Heart and Vessels

, Volume 1, Supplement 1, pp 294–297 | Cite as

Cardiac lesions of selenium-vitamin E deficiency in animals

  • Victor J. Ferrans
  • John F. Van Vleet
Other Myocardial Disease


Necrosis of myocardium and skeletal muscle is a consistent finding in the numerous animal species in which spontaneous or experimental selenium-vitamin E (Se-E) deficiency has been described. Etiologic factors in the development of these lesions include: (1) low dietary levels of Se, vitamin E, and sulfur-containing amino acids; (2) high dietary concentrations of polyunsaturated fats; (3) exposure to prooxidant conditions (toxicity by O2, O3, Fe, doxorubicin, and radiation injury); and (4) intake of Se antagonists (Ag, Cu, Co, Cd, Te, Sb, and Zn). Myocardial lesions in Se-E deficient animals are most frequently seen in calves, lambs, turkey poults, and ducklings. In calves and lambs with cardiac lesions, the clinical finding usually is sudden death after vigorous exercise. At necropsy, affected calves have areas of necrosis and calcification in the left ventricular free wall and ventricular septum, while in lambs these lesions are seen in the right ventricular subendocardium. Histologically, areas of myocardial damage have hyaline necrosis with or without calcification, subsequent macrophagic invasion, and eventural fibrosis. In growing pigs, the hearts may have scattered pale streaks in the ventricular myocardium, but the most striking alterations are widespread epicardial and myocardial hemorrhages (“mulberry heart”). Histologically, both vascular and myocyte lesions are present. Vascular changes include fibrinoid necrosis of small arteries and arterioles and fibrin microthrombi in capillaries. The myocyte lesions in pigs and in birds consist of multifocal hyaline necrosis with calcification, followed by macrophagic invasion and fibrosis. Ultrastructural study of these lesions reveals myocyte alterations, which include mitochondrial swelling and mineralization, myofibrillar lysis, and necrosis with contraction bands.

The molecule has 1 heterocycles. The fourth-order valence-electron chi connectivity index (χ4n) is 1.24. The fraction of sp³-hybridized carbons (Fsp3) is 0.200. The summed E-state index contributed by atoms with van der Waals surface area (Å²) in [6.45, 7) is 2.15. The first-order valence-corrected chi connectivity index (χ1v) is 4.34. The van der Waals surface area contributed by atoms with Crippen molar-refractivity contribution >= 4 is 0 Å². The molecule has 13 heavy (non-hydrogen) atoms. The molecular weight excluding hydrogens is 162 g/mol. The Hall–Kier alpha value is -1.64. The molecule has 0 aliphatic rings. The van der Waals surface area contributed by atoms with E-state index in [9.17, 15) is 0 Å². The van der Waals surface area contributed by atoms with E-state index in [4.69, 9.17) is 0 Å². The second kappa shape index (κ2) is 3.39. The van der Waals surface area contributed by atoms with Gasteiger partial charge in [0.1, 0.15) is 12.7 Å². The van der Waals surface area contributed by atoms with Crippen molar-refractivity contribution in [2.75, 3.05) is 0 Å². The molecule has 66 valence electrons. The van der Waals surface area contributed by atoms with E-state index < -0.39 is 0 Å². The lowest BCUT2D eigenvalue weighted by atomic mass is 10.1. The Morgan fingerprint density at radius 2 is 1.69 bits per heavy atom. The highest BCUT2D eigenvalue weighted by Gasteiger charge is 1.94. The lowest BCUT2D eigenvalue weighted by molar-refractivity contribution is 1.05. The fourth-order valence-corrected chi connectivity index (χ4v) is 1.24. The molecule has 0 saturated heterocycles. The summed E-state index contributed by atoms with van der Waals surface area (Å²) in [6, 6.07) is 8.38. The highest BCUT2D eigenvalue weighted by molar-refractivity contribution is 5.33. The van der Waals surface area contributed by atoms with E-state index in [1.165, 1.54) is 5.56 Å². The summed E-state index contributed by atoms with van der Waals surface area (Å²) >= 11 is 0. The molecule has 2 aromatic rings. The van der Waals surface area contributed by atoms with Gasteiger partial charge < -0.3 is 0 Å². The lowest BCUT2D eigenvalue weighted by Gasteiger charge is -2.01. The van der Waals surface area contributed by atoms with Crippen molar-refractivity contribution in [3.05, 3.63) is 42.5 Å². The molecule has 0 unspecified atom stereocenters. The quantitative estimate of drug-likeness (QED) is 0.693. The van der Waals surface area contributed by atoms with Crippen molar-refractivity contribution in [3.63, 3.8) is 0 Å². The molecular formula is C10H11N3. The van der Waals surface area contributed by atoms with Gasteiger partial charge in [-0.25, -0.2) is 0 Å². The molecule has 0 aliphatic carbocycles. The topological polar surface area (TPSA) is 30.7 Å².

Cardiac Lesion Ventricular Free Wall Fibrinoid Necrosis Left Ventricular Free Wall Myocardial Lesion 
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Copyright information

© Springer-Verlag 1985

Authors and Affiliations

  • Victor J. Ferrans
    • 1
  • John F. Van Vleet
    • 1
  1. 1.National Heart, Lung and Blood Institute, Bethesda, Maryland and Department of Pathology, Microbiology and Public HealthPurdue University School of Veterinary MedicineWest LafayetteUSA

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